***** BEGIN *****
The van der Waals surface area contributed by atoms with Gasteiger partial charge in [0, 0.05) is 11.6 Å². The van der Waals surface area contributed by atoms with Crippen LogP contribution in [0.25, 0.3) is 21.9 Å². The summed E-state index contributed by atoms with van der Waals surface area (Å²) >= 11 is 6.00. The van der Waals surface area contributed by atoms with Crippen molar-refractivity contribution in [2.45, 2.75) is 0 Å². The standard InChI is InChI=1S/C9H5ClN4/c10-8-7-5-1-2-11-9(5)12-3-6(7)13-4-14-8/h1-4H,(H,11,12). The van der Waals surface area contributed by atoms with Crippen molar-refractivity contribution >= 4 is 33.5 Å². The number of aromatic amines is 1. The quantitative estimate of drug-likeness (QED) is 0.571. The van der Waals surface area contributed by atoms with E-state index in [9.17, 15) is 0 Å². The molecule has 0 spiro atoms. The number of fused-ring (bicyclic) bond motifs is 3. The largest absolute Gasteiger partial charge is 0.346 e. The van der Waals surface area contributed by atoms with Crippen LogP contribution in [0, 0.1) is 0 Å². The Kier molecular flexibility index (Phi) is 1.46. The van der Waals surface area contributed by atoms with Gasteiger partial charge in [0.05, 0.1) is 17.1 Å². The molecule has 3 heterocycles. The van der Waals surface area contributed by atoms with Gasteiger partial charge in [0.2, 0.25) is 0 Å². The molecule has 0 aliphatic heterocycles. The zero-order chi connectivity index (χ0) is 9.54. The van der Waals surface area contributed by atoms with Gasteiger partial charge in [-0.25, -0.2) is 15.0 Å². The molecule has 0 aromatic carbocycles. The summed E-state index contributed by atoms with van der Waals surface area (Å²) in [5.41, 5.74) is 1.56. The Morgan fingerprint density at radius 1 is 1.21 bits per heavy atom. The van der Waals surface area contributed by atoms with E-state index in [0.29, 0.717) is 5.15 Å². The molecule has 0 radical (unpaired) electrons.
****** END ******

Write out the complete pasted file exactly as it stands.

The van der Waals surface area contributed by atoms with Gasteiger partial charge in [0, 0.05) is 11.6 Å². The van der Waals surface area contributed by atoms with Crippen LogP contribution in [0.25, 0.3) is 21.9 Å². The summed E-state index contributed by atoms with van der Waals surface area (Å²) >= 11 is 6.00. The van der Waals surface area contributed by atoms with Crippen molar-refractivity contribution in [2.45, 2.75) is 0 Å². The standard InChI is InChI=1S/C9H5ClN4/c10-8-7-5-1-2-11-9(5)12-3-6(7)13-4-14-8/h1-4H,(H,11,12). The van der Waals surface area contributed by atoms with Crippen molar-refractivity contribution >= 4 is 33.5 Å². The number of aromatic amines is 1. The quantitative estimate of drug-likeness (QED) is 0.571. The van der Waals surface area contributed by atoms with E-state index in [9.17, 15) is 0 Å². The molecule has 0 spiro atoms. The number of fused-ring (bicyclic) bond motifs is 3. The largest absolute Gasteiger partial charge is 0.346 e. The van der Waals surface area contributed by atoms with Crippen LogP contribution in [0, 0.1) is 0 Å². The Kier molecular flexibility index (Phi) is 1.46. The van der Waals surface area contributed by atoms with Gasteiger partial charge in [0.05, 0.1) is 17.1 Å². The molecule has 3 heterocycles. The van der Waals surface area contributed by atoms with Gasteiger partial charge in [0.2, 0.25) is 0 Å². The molecule has 0 aliphatic heterocycles. The zero-order chi connectivity index (χ0) is 9.54. The van der Waals surface area contributed by atoms with Gasteiger partial charge in [-0.25, -0.2) is 15.0 Å². The molecule has 0 aromatic carbocycles. The summed E-state index contributed by atoms with van der Waals surface area (Å²) in [5.41, 5.74) is 1.56. The Morgan fingerprint density at radius 1 is 1.21 bits per heavy atom. The van der Waals surface area contributed by atoms with E-state index in [0.29, 0.717) is 5.15 Å². The molecule has 0 radical (unpaired) electrons.